Körkarlen (1921) is a Swedish silent film which has gone by the names The Phantom Carriage, The Phantom Chariot, Thy Soul Shall Bear Witness! and The Stroke of Midnight. Pip came across this when reviewing a series of silent films and brought it to my attention. The film is based on a novel of the same name written by Nobel Prize-winning author Selma Lagerlöf in 1912. The reason I am mentioning this film here is that it has a scene of an older man bathing a little girl and it got us to wondering if this is the oldest extant appearance of a nude little girl in cinema. It would be fascinating to learn if any of our readers can come up with any older examples.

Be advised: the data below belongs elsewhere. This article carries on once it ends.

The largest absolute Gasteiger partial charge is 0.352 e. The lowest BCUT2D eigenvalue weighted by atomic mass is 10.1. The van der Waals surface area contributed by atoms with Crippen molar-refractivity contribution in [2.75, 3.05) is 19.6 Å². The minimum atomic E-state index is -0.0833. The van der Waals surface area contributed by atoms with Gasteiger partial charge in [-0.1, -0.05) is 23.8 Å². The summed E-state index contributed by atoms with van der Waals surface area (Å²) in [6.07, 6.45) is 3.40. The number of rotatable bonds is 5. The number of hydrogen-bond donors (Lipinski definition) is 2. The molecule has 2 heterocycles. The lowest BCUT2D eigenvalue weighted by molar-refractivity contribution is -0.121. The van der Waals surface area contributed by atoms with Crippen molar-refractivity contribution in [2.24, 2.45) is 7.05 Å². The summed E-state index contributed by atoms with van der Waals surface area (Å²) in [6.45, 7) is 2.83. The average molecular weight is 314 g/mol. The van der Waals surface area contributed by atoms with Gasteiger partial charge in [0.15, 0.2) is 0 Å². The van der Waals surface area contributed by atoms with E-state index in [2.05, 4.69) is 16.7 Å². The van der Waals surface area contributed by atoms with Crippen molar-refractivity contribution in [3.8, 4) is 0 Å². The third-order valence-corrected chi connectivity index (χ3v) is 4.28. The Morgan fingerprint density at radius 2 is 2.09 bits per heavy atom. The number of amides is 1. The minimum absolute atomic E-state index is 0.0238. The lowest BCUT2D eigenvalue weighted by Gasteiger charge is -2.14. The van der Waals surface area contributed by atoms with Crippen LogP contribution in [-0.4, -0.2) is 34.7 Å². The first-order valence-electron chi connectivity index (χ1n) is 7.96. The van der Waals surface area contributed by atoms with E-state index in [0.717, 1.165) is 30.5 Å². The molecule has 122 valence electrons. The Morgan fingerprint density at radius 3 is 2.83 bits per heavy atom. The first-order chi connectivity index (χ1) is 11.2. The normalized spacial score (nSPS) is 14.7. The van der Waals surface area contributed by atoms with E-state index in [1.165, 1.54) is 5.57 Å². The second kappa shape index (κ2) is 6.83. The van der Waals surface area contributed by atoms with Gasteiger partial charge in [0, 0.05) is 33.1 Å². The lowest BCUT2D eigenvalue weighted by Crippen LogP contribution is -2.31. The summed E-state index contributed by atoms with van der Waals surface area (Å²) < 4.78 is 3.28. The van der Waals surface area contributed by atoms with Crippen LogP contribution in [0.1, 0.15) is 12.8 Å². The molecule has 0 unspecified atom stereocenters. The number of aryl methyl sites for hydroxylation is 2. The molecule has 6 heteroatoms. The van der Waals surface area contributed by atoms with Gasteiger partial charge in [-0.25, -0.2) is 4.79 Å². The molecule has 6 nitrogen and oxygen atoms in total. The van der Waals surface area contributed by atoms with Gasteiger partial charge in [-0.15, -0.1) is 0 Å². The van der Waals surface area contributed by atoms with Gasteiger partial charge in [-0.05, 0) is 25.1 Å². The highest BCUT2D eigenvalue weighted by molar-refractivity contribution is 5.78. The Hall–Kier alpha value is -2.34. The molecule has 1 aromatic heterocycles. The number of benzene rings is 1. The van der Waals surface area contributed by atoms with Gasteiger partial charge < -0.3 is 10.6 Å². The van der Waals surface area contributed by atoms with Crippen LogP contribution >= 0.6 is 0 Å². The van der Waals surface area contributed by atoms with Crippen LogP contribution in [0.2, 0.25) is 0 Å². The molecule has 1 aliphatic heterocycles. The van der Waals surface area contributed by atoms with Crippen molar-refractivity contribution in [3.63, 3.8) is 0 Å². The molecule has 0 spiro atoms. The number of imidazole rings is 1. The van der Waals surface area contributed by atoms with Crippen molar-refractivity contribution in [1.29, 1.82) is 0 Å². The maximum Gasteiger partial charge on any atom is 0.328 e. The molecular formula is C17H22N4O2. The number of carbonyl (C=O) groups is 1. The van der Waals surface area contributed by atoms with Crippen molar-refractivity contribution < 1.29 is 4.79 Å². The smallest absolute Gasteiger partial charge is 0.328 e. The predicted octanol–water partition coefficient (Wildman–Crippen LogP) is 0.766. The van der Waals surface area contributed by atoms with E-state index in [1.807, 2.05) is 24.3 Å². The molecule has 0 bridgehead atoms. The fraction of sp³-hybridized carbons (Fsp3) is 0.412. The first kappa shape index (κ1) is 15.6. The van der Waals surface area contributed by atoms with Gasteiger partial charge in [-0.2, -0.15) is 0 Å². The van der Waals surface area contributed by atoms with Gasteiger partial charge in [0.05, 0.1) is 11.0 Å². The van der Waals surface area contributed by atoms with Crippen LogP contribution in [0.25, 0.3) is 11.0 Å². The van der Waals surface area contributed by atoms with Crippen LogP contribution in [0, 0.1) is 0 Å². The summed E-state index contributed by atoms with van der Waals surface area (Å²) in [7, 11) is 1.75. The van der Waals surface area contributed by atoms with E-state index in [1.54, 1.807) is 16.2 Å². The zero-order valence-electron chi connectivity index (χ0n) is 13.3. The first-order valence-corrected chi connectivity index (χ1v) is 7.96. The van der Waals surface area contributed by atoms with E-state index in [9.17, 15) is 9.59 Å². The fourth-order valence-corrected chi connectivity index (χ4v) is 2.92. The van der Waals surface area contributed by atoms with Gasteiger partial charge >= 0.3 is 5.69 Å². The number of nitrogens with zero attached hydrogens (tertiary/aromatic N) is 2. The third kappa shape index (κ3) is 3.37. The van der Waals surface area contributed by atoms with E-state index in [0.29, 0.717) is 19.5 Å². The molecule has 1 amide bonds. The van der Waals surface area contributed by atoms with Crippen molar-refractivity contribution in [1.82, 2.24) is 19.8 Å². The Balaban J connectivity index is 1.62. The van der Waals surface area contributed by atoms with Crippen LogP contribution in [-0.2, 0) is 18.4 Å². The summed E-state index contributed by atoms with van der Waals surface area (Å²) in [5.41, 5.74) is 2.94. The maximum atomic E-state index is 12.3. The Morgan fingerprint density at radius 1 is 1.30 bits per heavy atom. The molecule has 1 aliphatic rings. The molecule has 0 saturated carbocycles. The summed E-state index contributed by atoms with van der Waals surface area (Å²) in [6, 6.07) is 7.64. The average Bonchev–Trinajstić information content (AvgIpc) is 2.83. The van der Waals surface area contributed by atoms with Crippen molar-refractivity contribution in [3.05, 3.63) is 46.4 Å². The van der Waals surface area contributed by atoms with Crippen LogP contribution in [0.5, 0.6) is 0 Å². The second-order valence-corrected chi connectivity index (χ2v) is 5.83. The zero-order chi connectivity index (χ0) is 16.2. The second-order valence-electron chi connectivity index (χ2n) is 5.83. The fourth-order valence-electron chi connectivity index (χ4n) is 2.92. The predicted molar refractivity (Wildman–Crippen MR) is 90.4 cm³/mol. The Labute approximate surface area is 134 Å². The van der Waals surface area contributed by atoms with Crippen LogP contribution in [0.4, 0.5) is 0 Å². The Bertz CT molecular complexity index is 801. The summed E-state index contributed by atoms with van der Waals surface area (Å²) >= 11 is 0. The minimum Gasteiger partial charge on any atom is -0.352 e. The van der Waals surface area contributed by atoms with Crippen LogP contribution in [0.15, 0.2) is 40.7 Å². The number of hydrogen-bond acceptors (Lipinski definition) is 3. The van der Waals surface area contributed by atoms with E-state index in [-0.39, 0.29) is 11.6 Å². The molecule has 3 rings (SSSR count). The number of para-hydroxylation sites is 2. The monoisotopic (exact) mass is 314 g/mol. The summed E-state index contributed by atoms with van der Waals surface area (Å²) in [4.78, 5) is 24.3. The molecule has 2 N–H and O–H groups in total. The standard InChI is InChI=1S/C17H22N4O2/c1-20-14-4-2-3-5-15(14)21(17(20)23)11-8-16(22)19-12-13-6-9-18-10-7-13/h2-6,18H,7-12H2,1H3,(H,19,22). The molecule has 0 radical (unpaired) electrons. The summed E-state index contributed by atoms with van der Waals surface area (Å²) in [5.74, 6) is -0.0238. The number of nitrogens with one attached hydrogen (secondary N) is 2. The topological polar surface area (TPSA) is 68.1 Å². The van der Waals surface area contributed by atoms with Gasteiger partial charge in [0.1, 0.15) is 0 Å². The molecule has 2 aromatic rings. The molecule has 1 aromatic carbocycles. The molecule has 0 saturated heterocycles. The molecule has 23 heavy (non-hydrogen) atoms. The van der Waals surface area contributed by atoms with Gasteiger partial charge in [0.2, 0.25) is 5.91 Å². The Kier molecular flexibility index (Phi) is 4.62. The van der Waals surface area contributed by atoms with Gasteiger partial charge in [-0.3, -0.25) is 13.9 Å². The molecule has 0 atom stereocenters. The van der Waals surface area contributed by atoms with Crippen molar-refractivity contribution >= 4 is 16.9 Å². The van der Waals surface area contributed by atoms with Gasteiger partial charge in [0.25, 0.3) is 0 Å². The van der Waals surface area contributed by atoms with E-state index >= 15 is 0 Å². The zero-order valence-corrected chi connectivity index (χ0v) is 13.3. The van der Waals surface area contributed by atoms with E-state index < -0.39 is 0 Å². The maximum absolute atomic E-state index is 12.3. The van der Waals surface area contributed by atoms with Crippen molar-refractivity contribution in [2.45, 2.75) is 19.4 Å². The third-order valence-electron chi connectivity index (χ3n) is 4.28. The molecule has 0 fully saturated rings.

The story itself makes use of an intriguing Swedish folk tale that states that the last sinner to die before the stroke of midnight on New Year’s Eve is doomed to drive the Phantom Carriage the following year, collecting all of the souls of the dead. One of the protagonists turns out to be that man and reviews the selfish life he led and its impact on others. Besides being an award-winning film, the movie distinguishes itself as a key work in the history of Swedish cinema. It was notable for its special effects, which were advanced for the time, and a narrative structure that made use of flashbacks within flashbacks. It was also a major influence on filmmaker Ingmar Bergman. You can view it online here.